Translation: “Giving money is a transactional arrangement for me; it’s either outright proof that I’m a good person or at least suitable cover when my behavior is criticized as racist.”

You can’t buy back respect. That’s not philanthropy.

Not even when you’ve laid claim to the word “respect” in the name of your organization. This is one place where class privilege hopes so very much to neutralize racism.

Understanding and dismantling my own race and class privilege is a lifetime of work. Being required to clean up my repeated failures was how I learned to act on — rather than merely speak of — these precepts:

  • Transparent processes and equitable systems are far more trustworthy than promises made by an individual.
  • Women of color do not exist to teach white women how not to be racist.
  • Vague reassurances about doing better do not qualify as “accountability.”

Picture it: 1994-ish, the dilapidated second-floor gyn clinic, up from an iron-gated door open during clinic hours to the Upper Haight, San Francisco. A bunch of us staff are in the shabby waiting room with the furniture that will, at one point, give some of us scabies. It’s Wednesday morning, 10:30 or thereabouts, and the gate is closed because we’re having our weekly staff meeting.

Group color photo of a diverse group of women in casual wear in front of a door with a sign that reads, "Women's Needs Center.'As we do every blessed week, we’re doing some kind of diversity exercise.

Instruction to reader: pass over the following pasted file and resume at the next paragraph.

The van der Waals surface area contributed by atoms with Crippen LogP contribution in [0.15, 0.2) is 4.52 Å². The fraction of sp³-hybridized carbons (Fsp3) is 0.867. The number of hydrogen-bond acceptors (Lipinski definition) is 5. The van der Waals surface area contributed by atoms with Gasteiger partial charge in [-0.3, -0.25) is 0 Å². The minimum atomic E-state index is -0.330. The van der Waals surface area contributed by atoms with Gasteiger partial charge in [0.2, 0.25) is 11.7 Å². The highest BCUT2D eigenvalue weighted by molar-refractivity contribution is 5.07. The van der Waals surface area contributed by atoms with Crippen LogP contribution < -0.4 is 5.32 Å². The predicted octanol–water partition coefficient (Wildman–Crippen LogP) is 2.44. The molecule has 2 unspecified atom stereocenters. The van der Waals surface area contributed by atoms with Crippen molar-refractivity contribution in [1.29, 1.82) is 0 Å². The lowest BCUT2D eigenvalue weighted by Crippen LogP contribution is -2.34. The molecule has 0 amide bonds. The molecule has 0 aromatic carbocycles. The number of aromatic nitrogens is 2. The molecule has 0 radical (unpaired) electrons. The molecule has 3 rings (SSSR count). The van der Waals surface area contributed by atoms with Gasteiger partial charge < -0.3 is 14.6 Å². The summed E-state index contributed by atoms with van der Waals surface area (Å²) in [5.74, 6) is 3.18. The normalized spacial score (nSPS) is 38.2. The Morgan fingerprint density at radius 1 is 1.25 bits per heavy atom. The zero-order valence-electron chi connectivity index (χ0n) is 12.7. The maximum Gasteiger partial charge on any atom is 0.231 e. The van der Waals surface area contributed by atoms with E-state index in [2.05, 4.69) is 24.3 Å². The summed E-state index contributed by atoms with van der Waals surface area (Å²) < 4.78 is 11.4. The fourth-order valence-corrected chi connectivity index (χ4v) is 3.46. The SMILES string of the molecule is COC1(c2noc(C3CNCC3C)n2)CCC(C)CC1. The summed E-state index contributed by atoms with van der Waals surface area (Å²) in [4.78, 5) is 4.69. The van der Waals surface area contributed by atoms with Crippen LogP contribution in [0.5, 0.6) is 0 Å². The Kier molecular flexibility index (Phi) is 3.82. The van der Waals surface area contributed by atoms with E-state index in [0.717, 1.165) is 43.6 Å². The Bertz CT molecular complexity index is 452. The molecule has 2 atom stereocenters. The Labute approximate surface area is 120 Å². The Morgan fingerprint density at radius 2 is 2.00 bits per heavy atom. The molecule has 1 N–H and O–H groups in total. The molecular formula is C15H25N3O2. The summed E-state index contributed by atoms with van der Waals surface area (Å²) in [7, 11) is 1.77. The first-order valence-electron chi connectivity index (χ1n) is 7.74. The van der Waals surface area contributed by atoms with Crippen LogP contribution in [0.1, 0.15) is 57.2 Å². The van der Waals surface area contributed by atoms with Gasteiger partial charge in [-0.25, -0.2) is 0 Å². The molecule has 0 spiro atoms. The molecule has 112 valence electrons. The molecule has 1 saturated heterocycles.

Everyone takes a turn, everyone complains.

Nobody gets out of it.

Everyone is deeply offended and affirmed at some point.

It was during one of those weeks that I got religion, disability-rights-wise, and that was liberating but lonely because I was the only one crip who was out. It was where I became visible to myself and then to others. But it was the example of the women of color and/or queer women who showed me how to show up. I had to follow before I could lead.

Our Director had talked our CEO into funding a 2-year Diversity Specialist consultant who will work with our whole staff. Our goal was to improve our healthcare delivery for a diverse group of women. The weeks when she is with us are rough and there are relationships that are strained and sore afterward.

We do it. We keep doing it after the funding is gone. We bake what we’ve figured out into clinic procedures, position qualifications. It’s not about us individuals, our emotional reactions, anymore. We went beyond ourselves to build a better system.

We did what we could to level the erring field without limiting the heavy labor to the women of color who were involved.

Given that Mizrahi may be Too Big To Fail, here’s my (unsolicited) action plan for RespectAbility:

  1. Do not put Mizrahi in charge of the action plan.
  2. Do not put Mizrahi on the team in charge of the action plan.